PHOTO COURTESY OF TODD MEIER
  • Photo courtesy of Todd Meier

Mon., April 4 — Words

The paths of an unlikely duo cross when the blind French girl Marie-Laure and Werner, a German orphan, meet in occupied France during World War II. Tonight, at the Carnegie Music Hall, learn about the Pulitzer Prize-winning novel All the Light We Cannot See with its multiple-award-winning author, Anthony Doerr. While this Pittsburgh Arts & Lectures’ Monday Night Lecture Series event is sold out, you can still join the waiting list. CL 7:30 p.m. 4400 Forbes Ave., Oakland. $15-35. 412-622-8866 or www.pittsburghlectures.org

sl_dash_13.jpg

Mon., April 4 — Screen

In 1991, the critically acclaimed Daughters of the Dust became the first wide-release feature film directed by an African-American woman. Filmmaker Julie Dash, whose filmography also includes documentaries, TV movies and music videos, visits for events tonight and tomorrow. Tonight, see Dash at Carnegie Mellon’s University Lecture Series. Tomorrow, Sembène — The Film & Arts Festival hosts her at the Carnegie Library in Homewood for a talk that includes clips from her work and a Q&A. Dash is in town to work with CMU’s Center for the Arts in Society on The Requiem for Rice, a live multimedia performance that honors the enslaved African Americans in the rice country of the American South. Both events are free. BO 4:30 p.m. (Porter Hall 100, CMU campus, Oakland). 5:30 p.m. Tue., April 5 (7101 Hamilton Ave., Homewood; RSVP at www.requiemforrice.com).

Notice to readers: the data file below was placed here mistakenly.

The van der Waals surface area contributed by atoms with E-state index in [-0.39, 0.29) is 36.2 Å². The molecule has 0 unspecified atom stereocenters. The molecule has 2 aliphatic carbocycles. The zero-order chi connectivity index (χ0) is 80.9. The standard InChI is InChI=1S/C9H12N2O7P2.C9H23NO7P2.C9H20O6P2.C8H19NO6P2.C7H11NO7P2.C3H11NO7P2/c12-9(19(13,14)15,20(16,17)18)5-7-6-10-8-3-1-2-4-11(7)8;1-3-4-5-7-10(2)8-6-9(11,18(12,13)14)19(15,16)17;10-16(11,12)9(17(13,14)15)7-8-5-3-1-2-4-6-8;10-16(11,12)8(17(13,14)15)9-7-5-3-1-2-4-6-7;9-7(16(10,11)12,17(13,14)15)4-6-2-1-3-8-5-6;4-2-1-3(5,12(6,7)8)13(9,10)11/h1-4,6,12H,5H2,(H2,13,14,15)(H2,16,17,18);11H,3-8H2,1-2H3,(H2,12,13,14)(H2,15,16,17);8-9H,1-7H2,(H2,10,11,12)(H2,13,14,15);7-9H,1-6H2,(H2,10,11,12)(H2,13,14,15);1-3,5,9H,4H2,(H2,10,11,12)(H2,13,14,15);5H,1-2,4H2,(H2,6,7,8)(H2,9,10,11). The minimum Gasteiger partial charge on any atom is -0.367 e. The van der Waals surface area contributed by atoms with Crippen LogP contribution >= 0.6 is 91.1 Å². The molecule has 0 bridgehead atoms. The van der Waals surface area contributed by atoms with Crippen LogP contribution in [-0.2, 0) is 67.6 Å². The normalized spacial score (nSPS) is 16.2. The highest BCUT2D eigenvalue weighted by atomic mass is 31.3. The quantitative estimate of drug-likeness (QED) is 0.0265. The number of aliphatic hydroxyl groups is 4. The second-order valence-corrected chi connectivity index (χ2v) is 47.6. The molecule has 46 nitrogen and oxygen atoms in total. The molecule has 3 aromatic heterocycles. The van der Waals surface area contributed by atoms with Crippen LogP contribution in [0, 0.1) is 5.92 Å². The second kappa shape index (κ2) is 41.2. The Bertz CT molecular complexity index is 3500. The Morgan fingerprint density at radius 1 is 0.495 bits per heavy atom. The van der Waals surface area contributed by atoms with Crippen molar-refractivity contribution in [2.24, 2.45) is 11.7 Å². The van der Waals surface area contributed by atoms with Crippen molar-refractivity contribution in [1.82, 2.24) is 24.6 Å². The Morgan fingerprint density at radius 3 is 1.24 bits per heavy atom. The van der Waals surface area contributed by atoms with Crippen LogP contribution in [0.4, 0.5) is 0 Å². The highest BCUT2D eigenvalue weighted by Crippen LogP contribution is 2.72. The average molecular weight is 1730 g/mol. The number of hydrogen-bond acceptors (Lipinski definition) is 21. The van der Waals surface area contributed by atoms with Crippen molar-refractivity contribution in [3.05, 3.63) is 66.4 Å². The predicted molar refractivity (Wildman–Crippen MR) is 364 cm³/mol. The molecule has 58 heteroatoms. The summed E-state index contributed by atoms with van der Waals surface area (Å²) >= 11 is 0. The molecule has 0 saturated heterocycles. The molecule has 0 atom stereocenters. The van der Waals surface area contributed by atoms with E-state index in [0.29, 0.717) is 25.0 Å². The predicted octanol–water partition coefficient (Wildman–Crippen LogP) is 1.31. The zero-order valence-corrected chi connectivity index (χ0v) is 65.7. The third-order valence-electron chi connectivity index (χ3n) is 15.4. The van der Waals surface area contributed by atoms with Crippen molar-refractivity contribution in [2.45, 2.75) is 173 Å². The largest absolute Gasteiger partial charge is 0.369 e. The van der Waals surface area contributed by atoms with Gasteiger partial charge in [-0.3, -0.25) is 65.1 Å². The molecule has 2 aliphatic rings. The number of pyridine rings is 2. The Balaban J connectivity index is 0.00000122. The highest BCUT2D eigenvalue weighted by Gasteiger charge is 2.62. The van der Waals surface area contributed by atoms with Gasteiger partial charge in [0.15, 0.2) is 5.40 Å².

Mon., April 4 — Talk

Life as a spider is precarious and Jonathan Pruitt knows this well. Every year, 60 to 90 percent of spider colonies collapse. Pruitt, a behavioral ecologist, has uncovered how spider societies select traits in their offspring to ensure group survival. As a part of the Carnegie Science Center’s Café Scientifique series, the Pitt researcher will discuss his work and engage in a Q&A session through his brief talk, “Spider Societies.” Crawl over, tonight, for drinks, food and an engaging conversation about docile and aggressive spiders in group settings. CL 7 p.m. 1 Allegheny Ave., North Side. Free. 412-237-3400 or www.carnegiesciencecenter.org

PHOTO BY C. BRETT HALL JONES
  • Photo by C. Brett Hall Jones

Thu., April 7 — Words

Rosemary spent the first 18 years of her life defined by memories of her sister — a chimpanzee. So begins Karen Joy Fowler’s Pen/Faulkner Award-winning 2013 novel about what it means to be human, We Are All Completely Beside Ourselves. Fowler, the author of six novels and three short-story collections, visits Pitt’s Frick Fine Arts Building for the Pittsburgh Contemporary Writers Series. Discover Fowler’s “astonishing narrative voice,” as praised by the San Francisco Chronicle, tonight. CL 8:30 p.m. 650 Schenley Drive, Oakland. Free. 412-624-6508 or www.pittsburghwriterseries.com